"How to Manage Caterpillars in the Garden" | Article and Photos by Justin Butts

We are now in the time of year when caterpillars become active in our gardens. Some gardeners use chemical pesticides to treat for caterpillars, only to find that their pest problems soon come back, and even worse than before. But there are safer and more effective treatments for caterpillars that don’t involve harsh chemicals.

To prevent caterpillars before they become a problem, try companion planting; this is the pairing of two or more plants that mutually benefit one another. Plant marigolds around your tomatoes; nasturtiums around the squash; and plant basil, dill, and cilantro generously throughout the garden. These companion plants repel or confuse pests, to keep them off of your vegetables, and they add a great deal of color, fragrance, and beauty to the garden.

When caterpillars do arrive, try using the effective and inexpensive “pinch method”. Simply pinch the caterpillar between your thumb and index finger, and work through the garden until the pests are gone. If you don’t want to squash the caterpillars, drop them into a bucket of soapy water, or simply relocate them a safe distance from your garden.

The pinch method works best at night. During the day, most garden pests hide in the soil, and when they see you coming, they are very good at scampering away. To save yourself a great deal of time, wear an inexpensive hiker’s headlamp, which allows you to shine the light, hands free, wherever you look.

At night, all the pests of your garden are active, and they will come to the tops of the plants and fight to get into the light. You can rapidly solve most of your pest problems in one or two short sessions of night pinching.


You can also spray Bt, or Bacillus thuringiensis, as an effective organic pesticide. Bt is a naturally occurring bacteria that paralyzes the digestive system of caterpillars, but does not affect other insects, plants, or humans. When caterpillars ingest the Bt, they immediately stop feeding and eventually die. Spray the leaves until dripping with Bt, only at dusk, because sunlight kills the good bacteria in Bt.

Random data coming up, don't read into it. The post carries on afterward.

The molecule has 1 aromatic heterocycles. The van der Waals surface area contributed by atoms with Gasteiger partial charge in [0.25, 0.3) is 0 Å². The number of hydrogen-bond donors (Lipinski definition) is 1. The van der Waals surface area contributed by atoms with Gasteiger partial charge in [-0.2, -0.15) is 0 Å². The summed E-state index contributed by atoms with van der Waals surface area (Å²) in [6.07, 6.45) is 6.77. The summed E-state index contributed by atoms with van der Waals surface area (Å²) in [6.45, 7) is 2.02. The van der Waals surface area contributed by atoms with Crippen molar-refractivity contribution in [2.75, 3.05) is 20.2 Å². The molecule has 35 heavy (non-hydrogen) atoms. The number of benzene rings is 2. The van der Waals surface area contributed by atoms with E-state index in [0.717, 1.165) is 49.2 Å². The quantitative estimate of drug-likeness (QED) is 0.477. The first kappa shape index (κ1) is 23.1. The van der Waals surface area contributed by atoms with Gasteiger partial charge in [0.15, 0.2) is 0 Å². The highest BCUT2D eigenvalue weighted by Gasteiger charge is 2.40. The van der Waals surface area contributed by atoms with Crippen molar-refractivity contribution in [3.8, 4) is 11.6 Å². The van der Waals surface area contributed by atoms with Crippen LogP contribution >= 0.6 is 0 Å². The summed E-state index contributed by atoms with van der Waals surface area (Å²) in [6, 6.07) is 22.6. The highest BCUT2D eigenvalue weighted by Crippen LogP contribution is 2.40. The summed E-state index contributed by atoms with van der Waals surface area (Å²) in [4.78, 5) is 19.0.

A wonderful long-term solution for caterpillars is your native population of beneficial predators. These are the birds, wasps, frogs, toads, lizards, lacewings, dragonflies and many other friends of the garden that eat caterpillars and other pests. Once beneficial predators are established in your garden, you will rarely need to treat for caterpillars.

To attract beneficial predators, create for them a safe habitat, or sanctuary, to protect them. A hummingbird or butterfly garden, or any dense thick planting with a lot of flowers and ground cover gives the predators a place to hide when they are not hunting your garden pests.

Finally, the best pesticide of all is healthy soil. Caterpillars attack the weakest plants first; it is nature’s way of eliminating weak plants from the gene pool. The healthier your garden soil, the less you will need to treat for pests.

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